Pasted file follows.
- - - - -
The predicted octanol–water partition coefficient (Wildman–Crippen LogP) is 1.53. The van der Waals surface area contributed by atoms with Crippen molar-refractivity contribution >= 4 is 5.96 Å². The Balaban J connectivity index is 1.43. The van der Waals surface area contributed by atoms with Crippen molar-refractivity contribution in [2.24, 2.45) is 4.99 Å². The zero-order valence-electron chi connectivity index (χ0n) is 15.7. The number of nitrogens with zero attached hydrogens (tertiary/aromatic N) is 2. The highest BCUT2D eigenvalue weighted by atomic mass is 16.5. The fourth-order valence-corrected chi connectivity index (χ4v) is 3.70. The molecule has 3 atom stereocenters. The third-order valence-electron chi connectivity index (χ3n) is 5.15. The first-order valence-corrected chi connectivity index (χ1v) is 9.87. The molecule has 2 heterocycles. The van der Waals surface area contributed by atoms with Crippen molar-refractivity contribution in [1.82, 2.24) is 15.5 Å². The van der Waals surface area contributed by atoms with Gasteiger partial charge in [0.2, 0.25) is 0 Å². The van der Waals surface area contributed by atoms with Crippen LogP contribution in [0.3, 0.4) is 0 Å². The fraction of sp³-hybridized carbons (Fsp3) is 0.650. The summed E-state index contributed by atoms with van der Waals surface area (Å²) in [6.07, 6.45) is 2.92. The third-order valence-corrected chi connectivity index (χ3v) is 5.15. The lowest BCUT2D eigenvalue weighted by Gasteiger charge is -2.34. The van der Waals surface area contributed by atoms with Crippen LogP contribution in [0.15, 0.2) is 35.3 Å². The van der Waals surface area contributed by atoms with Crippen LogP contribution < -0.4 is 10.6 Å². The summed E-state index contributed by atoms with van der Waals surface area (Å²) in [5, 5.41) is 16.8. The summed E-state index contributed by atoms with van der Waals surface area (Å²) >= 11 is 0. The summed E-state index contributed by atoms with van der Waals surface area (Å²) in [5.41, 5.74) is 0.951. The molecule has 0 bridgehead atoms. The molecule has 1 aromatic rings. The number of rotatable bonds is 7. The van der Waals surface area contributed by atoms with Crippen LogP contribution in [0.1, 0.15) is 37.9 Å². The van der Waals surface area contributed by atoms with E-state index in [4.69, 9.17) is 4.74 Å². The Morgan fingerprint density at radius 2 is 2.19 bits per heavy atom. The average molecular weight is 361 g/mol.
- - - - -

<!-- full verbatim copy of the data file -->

The predicted octanol–water partition coefficient (Wildman–Crippen LogP) is 1.53. The van der Waals surface area contributed by atoms with Crippen molar-refractivity contribution >= 4 is 5.96 Å². The Balaban J connectivity index is 1.43. The van der Waals surface area contributed by atoms with Crippen molar-refractivity contribution in [2.24, 2.45) is 4.99 Å². The zero-order valence-electron chi connectivity index (χ0n) is 15.7. The number of nitrogens with zero attached hydrogens (tertiary/aromatic N) is 2. The highest BCUT2D eigenvalue weighted by atomic mass is 16.5. The fourth-order valence-corrected chi connectivity index (χ4v) is 3.70. The molecule has 3 atom stereocenters. The third-order valence-electron chi connectivity index (χ3n) is 5.15. The first-order valence-corrected chi connectivity index (χ1v) is 9.87. The molecule has 2 heterocycles. The van der Waals surface area contributed by atoms with Crippen molar-refractivity contribution in [1.82, 2.24) is 15.5 Å². The van der Waals surface area contributed by atoms with Gasteiger partial charge in [0.2, 0.25) is 0 Å². The van der Waals surface area contributed by atoms with Crippen LogP contribution in [0.3, 0.4) is 0 Å². The fraction of sp³-hybridized carbons (Fsp3) is 0.650. The summed E-state index contributed by atoms with van der Waals surface area (Å²) in [6.07, 6.45) is 2.92. The third-order valence-corrected chi connectivity index (χ3v) is 5.15. The lowest BCUT2D eigenvalue weighted by Gasteiger charge is -2.34. The van der Waals surface area contributed by atoms with Crippen LogP contribution in [0.15, 0.2) is 35.3 Å². The van der Waals surface area contributed by atoms with Crippen LogP contribution < -0.4 is 10.6 Å². The summed E-state index contributed by atoms with van der Waals surface area (Å²) in [5, 5.41) is 16.8. The summed E-state index contributed by atoms with van der Waals surface area (Å²) >= 11 is 0. The summed E-state index contributed by atoms with van der Waals surface area (Å²) in [5.41, 5.74) is 0.951. The molecule has 0 bridgehead atoms. The molecule has 1 aromatic rings. The number of rotatable bonds is 7. The van der Waals surface area contributed by atoms with Crippen LogP contribution in [0.1, 0.15) is 37.9 Å². The van der Waals surface area contributed by atoms with E-state index in [4.69, 9.17) is 4.74 Å². The Morgan fingerprint density at radius 2 is 2.19 bits per heavy atom. The average molecular weight is 361 g/mol.